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Regenerative medicine alternative to surgery | Healthwatch 16

Newswatch 16's Courtney Harrison shows us how doctors perform the procedure and why more people are seeking out this type of treatment.

SCRANTON, Pa. — Dr. Joseph Pannick is a veterinarian from Dalton, but on this day, the doctor is the patient. About 12 years ago, Dr. Pannick found out the meniscus in his knee was deteriorating.

"It was painful. Inflammation, ambulation was very, very difficult. We have a farm, and we do a lot of things. We're an ambulatory vet. We're walking a lot, things like that."

Dr. Pannick previously tried other treatments to get relief, but nothing seemed to work long-term. He consulted with Dr. Justin Tunis at Geisinger Orthopaedics & Sports Medicine, and they decided to try a type of regenerative medicine called platelet-rich plasma or PRP.

"Platelet-rich plasma is taking someone's plasma from a vein in their arm, spinning it very quickly in a centrifuge, and concentrating the platelets within the plasma," Dr. Tunis explained.

Dr. Pannick sees Dr. Tunis every six months for PRP maintenance on his knee. Before injecting the knee, Dr. Tunis uses an ultrasound to find the exact area of the knee where the plasma will go.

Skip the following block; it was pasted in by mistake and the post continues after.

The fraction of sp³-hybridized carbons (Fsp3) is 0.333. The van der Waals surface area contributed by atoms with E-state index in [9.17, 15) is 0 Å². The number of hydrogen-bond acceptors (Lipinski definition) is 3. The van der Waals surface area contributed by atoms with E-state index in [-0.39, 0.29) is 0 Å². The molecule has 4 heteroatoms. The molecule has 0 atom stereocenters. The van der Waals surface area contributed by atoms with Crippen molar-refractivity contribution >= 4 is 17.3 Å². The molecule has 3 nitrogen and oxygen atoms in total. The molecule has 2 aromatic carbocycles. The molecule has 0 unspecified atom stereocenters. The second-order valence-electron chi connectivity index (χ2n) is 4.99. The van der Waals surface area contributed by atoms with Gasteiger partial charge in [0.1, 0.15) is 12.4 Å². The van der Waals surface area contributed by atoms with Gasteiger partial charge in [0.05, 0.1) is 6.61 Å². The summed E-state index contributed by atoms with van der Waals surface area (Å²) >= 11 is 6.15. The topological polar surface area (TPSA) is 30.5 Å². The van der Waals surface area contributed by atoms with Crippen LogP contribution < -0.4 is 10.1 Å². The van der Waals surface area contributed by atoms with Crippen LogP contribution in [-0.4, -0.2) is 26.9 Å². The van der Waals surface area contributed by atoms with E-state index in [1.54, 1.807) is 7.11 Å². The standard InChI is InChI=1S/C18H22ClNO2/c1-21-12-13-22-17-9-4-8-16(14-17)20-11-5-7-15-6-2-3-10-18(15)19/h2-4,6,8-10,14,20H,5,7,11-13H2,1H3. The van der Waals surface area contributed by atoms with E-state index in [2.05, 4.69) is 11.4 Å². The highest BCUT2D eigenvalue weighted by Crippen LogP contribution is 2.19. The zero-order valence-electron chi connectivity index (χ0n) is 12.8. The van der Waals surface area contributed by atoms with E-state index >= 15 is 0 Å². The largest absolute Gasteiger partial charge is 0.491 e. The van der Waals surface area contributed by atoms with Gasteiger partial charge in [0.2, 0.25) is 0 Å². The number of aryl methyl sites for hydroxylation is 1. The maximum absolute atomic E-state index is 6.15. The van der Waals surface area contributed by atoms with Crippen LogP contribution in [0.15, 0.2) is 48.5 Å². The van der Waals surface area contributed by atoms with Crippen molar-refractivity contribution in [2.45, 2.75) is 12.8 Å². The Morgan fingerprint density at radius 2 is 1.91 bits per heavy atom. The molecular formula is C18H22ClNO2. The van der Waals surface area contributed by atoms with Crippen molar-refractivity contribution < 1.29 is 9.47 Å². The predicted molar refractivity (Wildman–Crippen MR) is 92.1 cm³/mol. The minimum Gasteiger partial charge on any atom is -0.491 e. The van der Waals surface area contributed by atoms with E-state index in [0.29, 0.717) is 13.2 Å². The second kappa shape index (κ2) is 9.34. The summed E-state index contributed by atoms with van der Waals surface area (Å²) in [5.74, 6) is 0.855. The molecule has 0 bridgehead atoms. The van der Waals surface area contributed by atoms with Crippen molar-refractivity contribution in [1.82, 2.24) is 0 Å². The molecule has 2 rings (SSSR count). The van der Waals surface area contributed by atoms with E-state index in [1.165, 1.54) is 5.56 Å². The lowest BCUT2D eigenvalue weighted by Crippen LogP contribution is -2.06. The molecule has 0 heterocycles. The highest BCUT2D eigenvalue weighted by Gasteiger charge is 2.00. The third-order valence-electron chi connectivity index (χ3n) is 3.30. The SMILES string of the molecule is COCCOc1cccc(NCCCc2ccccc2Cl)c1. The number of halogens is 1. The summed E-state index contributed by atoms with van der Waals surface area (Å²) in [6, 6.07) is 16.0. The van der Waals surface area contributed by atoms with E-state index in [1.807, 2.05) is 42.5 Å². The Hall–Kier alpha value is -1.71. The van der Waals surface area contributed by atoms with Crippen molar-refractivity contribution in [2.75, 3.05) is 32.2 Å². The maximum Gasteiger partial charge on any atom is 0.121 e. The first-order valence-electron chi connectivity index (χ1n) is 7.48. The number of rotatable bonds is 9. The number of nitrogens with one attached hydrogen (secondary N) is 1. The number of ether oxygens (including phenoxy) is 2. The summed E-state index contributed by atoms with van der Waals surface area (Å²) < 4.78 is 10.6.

The outpatient procedure takes about half an hour. Dr. Pannick says he feels significantly better, and the procedure has allowed him to recover faster and get back to work.

"I think people want to avoid surgery. If you need it, you need it, but the idea that you could afford not to have it done, that's the purpose," Dr. Pannick said.

"Folks that get PRP injections may notice a little more stiffness for a week or two after the procedure. The full improvement can take up to six to 12 weeks, so that's a little bit different than a traditional injection such as a steroid or a gel injection, but it is a sustained, progressive improvement over about a three-month period," Dr. Tunis said.

Dr. Tunis also said many of his other patients who received PRP only required one treatment to have relief.

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